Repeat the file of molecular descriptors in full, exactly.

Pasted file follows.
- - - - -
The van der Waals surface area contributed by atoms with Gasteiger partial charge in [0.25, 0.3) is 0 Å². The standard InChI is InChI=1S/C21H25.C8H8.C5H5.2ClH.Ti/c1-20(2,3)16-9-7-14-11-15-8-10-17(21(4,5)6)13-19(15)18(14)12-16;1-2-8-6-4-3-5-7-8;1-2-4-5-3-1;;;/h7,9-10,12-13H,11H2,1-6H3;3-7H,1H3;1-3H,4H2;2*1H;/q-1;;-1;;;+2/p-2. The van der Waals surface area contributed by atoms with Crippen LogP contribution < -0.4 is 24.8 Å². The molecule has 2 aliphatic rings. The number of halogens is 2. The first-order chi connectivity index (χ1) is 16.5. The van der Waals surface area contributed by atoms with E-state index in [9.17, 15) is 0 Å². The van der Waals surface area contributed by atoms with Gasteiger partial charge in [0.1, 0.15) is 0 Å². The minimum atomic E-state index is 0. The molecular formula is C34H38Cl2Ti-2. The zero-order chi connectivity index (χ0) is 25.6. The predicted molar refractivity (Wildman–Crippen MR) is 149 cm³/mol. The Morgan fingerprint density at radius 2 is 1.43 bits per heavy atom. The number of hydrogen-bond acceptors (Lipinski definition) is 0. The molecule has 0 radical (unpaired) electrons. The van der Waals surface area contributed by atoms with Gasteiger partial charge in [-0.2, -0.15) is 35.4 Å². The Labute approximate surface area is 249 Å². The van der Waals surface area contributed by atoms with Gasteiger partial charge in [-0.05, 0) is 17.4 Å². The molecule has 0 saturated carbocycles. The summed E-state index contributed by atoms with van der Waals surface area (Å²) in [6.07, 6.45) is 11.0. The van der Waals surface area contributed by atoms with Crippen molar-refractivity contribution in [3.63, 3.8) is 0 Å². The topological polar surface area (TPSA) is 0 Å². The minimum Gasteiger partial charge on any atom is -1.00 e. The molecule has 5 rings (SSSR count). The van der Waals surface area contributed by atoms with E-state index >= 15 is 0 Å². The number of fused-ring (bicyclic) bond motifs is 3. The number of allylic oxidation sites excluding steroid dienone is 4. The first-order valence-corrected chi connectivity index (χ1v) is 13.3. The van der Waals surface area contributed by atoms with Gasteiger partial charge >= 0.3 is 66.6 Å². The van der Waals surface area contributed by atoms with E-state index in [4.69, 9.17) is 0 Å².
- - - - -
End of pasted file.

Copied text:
The van der Waals surface area contributed by atoms with Gasteiger partial charge in [0.25, 0.3) is 0 Å². The standard InChI is InChI=1S/C21H25.C8H8.C5H5.2ClH.Ti/c1-20(2,3)16-9-7-14-11-15-8-10-17(21(4,5)6)13-19(15)18(14)12-16;1-2-8-6-4-3-5-7-8;1-2-4-5-3-1;;;/h7,9-10,12-13H,11H2,1-6H3;3-7H,1H3;1-3H,4H2;2*1H;/q-1;;-1;;;+2/p-2. The van der Waals surface area contributed by atoms with Crippen LogP contribution < -0.4 is 24.8 Å². The molecule has 2 aliphatic rings. The number of halogens is 2. The first-order chi connectivity index (χ1) is 16.5. The van der Waals surface area contributed by atoms with E-state index in [9.17, 15) is 0 Å². The van der Waals surface area contributed by atoms with Gasteiger partial charge in [0.1, 0.15) is 0 Å². The minimum atomic E-state index is 0. The molecular formula is C34H38Cl2Ti-2. The zero-order chi connectivity index (χ0) is 25.6. The predicted molar refractivity (Wildman–Crippen MR) is 149 cm³/mol. The Morgan fingerprint density at radius 2 is 1.43 bits per heavy atom. The number of hydrogen-bond acceptors (Lipinski definition) is 0. The molecule has 0 radical (unpaired) electrons. The van der Waals surface area contributed by atoms with Gasteiger partial charge in [-0.2, -0.15) is 35.4 Å². The Labute approximate surface area is 249 Å². The van der Waals surface area contributed by atoms with Gasteiger partial charge in [-0.05, 0) is 17.4 Å². The molecule has 0 saturated carbocycles. The summed E-state index contributed by atoms with van der Waals surface area (Å²) in [6.07, 6.45) is 11.0. The van der Waals surface area contributed by atoms with Crippen molar-refractivity contribution in [3.63, 3.8) is 0 Å². The topological polar surface area (TPSA) is 0 Å². The minimum Gasteiger partial charge on any atom is -1.00 e. The molecule has 5 rings (SSSR count). The van der Waals surface area contributed by atoms with E-state index >= 15 is 0 Å². The number of fused-ring (bicyclic) bond motifs is 3. The number of allylic oxidation sites excluding steroid dienone is 4. The first-order valence-corrected chi connectivity index (χ1v) is 13.3. The van der Waals surface area contributed by atoms with Gasteiger partial charge >= 0.3 is 66.6 Å². The van der Waals surface area contributed by atoms with E-state index in [4.69, 9.17) is 0 Å².